A Masters course can help you gain access to a different career path and make you a specialist in your field. Discover what it can lead to…
Many skills gained from a Masters degree can be applied to lots of jobs but some occupations require a specific postgraduate qualification. For example, to become a solicitor you need to do the Legal Practice Course (LPC) while a Master of Engineering (MEng) will be highly valued for a job as a chartered engineer.
The most common jobs held by recent Masters graduates include:
To find out more about the jobs related to your degree, take a look at types of jobs. Using a career-planning tool such as what jobs would suit me? can also help you to find a career that matches your skills and interests.
Generally, employers do not have separate recruitment practices for undergraduate and postgraduate students. As a result, Masters graduates can look for jobs in the same places as those with a first degree:
Get advice and help with finding job vacancies.
Employers don't always distinguish between a Masters and Bachelors degree when recruiting. They may value the additional maturity, but it is up to you to explain in your covering letter what skills and knowledge you have gained through this higher qualification.
Present yourself in terms of the extra abilities you have and how this relates to your career goals. For ideas of the subject-specific and general skills you may have gained during your studies see what can I do with my degree?
A Masters also needs to be complemented by relevant work experience, so don't pass on the chance to mention any details of this.
To help sell your qualification to employers see our cover letter written by a Masters graduate.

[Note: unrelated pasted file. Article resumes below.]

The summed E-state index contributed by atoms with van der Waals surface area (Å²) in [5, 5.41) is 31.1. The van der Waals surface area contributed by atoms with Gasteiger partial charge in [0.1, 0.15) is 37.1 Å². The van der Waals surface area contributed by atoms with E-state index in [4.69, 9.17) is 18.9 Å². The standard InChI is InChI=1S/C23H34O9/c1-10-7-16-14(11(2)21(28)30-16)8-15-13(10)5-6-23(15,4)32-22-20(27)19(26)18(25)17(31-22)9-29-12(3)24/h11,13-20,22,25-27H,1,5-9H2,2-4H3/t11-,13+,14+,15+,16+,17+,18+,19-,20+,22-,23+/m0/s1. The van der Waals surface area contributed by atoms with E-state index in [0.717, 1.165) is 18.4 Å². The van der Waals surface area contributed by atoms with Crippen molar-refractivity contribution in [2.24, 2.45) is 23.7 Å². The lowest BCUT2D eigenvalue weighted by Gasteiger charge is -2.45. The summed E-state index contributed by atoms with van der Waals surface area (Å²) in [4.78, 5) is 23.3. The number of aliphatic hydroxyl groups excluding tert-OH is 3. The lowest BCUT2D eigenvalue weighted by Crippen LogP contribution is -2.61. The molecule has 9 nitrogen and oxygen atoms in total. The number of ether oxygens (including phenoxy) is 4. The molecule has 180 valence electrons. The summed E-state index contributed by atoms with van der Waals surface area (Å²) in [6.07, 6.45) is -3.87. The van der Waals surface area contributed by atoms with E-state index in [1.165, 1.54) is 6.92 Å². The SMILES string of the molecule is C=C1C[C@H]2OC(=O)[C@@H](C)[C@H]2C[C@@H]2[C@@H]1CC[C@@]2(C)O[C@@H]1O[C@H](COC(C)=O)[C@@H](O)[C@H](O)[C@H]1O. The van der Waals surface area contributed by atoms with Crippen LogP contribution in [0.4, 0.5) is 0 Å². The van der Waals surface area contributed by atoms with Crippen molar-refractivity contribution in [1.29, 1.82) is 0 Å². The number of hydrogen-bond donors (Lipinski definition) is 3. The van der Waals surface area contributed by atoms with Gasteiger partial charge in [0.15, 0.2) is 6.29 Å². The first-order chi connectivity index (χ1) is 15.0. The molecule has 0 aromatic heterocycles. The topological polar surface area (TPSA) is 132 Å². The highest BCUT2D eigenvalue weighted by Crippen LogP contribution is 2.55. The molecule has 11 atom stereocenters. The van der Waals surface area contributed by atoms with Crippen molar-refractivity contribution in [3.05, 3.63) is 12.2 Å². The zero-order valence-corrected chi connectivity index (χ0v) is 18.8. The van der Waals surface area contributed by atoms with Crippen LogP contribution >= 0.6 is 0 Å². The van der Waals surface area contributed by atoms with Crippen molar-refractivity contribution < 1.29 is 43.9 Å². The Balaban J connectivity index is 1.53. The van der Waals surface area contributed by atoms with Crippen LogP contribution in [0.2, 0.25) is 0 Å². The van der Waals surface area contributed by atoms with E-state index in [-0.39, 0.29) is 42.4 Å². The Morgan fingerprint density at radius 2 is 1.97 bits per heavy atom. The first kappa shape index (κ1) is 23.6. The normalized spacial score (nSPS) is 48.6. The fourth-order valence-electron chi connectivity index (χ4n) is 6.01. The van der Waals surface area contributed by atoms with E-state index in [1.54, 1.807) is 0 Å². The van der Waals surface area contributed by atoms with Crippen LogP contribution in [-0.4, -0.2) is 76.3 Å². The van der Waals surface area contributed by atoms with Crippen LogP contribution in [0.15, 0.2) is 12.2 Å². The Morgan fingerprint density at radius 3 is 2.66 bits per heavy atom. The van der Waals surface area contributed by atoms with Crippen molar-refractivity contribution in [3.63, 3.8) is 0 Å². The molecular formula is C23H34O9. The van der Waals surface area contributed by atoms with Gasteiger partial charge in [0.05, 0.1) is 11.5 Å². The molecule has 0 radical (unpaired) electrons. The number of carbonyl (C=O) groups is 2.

A PhD is a long and difficult process that can take a number of years to complete. It can be life changing, time consuming and shouldn't be considered lightly.
A research Masters is often seen as the precursor to a PhD. Almost 45% of graduates who do a Masters in research go on to do some form of further study, either full or part time or working while studying. Of those people, the majority do a PhD.
Many students choose to do a PhD to gain the relevant qualification to become an academic or an industry researcher. However, there are very few other jobs that demand a PhD. Find out more about what's involved in a PhD.
Of the 42,328 Masters graduates who finished their courses in 2014, more than 80% were in full or part-time work or working and studying six months after graduation. Of those who were in a job in the UK, 87% were doing a professional or managerial job.
|Working and studying||4.5%|
|Business, HR and financial||12.6%|
Postgraduate destinations data from the Higher Education Statistics Agency.
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